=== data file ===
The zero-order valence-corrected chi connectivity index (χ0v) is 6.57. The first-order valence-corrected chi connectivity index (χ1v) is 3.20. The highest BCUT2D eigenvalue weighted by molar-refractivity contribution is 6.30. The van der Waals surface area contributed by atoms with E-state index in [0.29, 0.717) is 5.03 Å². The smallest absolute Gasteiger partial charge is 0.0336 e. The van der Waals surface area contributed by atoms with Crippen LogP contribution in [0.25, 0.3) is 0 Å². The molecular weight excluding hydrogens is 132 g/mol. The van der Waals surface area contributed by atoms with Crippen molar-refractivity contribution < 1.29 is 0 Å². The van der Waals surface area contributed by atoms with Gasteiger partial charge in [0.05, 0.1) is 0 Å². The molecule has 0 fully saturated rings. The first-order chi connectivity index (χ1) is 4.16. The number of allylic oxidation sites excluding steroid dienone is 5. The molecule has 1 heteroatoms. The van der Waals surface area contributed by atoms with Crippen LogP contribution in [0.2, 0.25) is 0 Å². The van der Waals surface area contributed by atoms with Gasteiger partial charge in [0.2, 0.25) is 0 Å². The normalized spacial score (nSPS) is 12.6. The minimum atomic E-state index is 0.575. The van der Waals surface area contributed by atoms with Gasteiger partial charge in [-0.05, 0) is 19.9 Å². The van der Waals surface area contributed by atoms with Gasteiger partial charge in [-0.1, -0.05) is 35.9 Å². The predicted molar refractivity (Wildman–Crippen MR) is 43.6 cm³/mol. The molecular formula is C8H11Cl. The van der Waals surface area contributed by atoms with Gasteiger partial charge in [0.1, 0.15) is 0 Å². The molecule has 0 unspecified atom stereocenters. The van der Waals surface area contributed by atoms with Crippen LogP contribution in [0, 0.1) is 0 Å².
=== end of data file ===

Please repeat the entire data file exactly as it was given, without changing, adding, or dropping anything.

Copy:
The zero-order valence-corrected chi connectivity index (χ0v) is 6.57. The first-order valence-corrected chi connectivity index (χ1v) is 3.20. The highest BCUT2D eigenvalue weighted by molar-refractivity contribution is 6.30. The van der Waals surface area contributed by atoms with E-state index in [0.29, 0.717) is 5.03 Å². The smallest absolute Gasteiger partial charge is 0.0336 e. The van der Waals surface area contributed by atoms with Crippen LogP contribution in [0.25, 0.3) is 0 Å². The molecular weight excluding hydrogens is 132 g/mol. The van der Waals surface area contributed by atoms with Crippen molar-refractivity contribution < 1.29 is 0 Å². The van der Waals surface area contributed by atoms with Gasteiger partial charge in [0.05, 0.1) is 0 Å². The molecule has 0 fully saturated rings. The first-order chi connectivity index (χ1) is 4.16. The number of allylic oxidation sites excluding steroid dienone is 5. The molecule has 1 heteroatoms. The van der Waals surface area contributed by atoms with Crippen LogP contribution in [0.2, 0.25) is 0 Å². The van der Waals surface area contributed by atoms with Gasteiger partial charge in [0.2, 0.25) is 0 Å². The normalized spacial score (nSPS) is 12.6. The minimum atomic E-state index is 0.575. The van der Waals surface area contributed by atoms with Gasteiger partial charge in [-0.05, 0) is 19.9 Å². The van der Waals surface area contributed by atoms with Gasteiger partial charge in [-0.1, -0.05) is 35.9 Å². The predicted molar refractivity (Wildman–Crippen MR) is 43.6 cm³/mol. The molecular formula is C8H11Cl. The van der Waals surface area contributed by atoms with Gasteiger partial charge in [0.1, 0.15) is 0 Å². The molecule has 0 unspecified atom stereocenters. The van der Waals surface area contributed by atoms with Crippen LogP contribution in [0, 0.1) is 0 Å².